I like Tivo. I hope they pivot. But if this is their best shot and they fail to fix the device's software...RIP.
     
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  8. rczrider

    rczrider Member

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    The latter, though (supposedly) resembling the current Ultra and so with a form factor closer to the TS4K than the Mi Stick.
     
  9. AussieFigjam

    AussieFigjam New Member

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    I owned a bunch of the original Mi boxes, as well as the original Google devices (re branded Asus Android TV), and I really like Android TV, partly because it is a real multi-process OS, which makes it well positioned to do search and aggregation and launch in-context (something that is almost impossible for Roku). But as mentioned here, it owns such a small market share, and I'm really crossing my fingers that Google doesn't decide to kill it, like they do with lots of things. It is good to hear that Google is planning a device of its own; with a big marketing push and a great search/aggregator app (and perhaps throw in a couple months free YouTube TV), they may take enough market share to make it successful long-term....I really hope so.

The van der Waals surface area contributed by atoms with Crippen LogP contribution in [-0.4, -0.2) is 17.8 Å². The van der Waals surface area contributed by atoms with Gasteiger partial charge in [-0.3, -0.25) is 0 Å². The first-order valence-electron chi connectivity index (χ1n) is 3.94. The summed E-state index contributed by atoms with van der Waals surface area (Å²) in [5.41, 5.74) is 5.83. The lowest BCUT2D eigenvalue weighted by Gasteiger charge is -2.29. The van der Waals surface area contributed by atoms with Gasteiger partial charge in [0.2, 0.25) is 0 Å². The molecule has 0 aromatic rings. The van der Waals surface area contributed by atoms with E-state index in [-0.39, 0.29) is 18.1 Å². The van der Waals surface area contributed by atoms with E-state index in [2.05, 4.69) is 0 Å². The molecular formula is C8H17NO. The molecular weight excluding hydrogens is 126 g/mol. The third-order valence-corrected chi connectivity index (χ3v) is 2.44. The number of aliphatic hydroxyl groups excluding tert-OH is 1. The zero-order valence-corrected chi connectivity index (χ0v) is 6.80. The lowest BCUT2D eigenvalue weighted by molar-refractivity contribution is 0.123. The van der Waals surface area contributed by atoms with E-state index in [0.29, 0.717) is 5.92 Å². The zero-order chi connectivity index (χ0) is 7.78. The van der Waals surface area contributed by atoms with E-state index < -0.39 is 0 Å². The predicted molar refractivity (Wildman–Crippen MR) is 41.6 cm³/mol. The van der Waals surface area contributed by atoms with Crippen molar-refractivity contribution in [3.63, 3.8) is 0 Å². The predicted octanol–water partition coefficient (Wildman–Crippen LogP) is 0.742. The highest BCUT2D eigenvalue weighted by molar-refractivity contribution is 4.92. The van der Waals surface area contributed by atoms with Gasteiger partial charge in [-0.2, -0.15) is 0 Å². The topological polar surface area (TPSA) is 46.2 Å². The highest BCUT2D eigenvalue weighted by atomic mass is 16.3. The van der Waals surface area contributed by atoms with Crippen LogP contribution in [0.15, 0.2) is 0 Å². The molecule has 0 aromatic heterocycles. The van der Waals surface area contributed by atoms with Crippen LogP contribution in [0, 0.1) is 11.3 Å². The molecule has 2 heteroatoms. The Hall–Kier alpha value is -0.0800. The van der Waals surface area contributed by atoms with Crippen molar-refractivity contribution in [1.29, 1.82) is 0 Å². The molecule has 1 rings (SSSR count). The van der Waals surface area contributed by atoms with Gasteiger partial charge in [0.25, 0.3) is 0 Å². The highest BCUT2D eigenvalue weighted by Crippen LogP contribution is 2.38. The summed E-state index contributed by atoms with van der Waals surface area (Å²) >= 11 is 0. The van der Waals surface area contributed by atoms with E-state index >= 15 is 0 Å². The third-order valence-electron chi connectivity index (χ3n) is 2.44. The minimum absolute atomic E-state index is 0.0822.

Meantime, I have invested in the Tivo box, and it is a good piece of hardware for the money, but as mentioned, they really need to clean up their act on the software. I hope they survive long enough to keep updating this device, it's a nice Android TV box. I don't think they will get much traction on the search aggregator app, especially if Google come out with something that works on any Android TV box. I doubt there is much of a margin on hardware sales, so this is alone definitely not going to save their bacon.

    I'm going to risk keeping this device for the time being as a good quality Android TV box, and hope that Google put enough effort in to developing an aggregator for Android TV, and are open enough to make it work everywhere (usually a good bet for Google), and that Tivo survive long enough to keep updating it for a few years with the latest OS and firmware. The Tivo aggregator seems like a lost cause, but once can hope.
     
  10. jimpmc

    jimpmc Active Member

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    I think there is some $$ for TiVo in the user data itself -- viewing habits, liked shows, etc.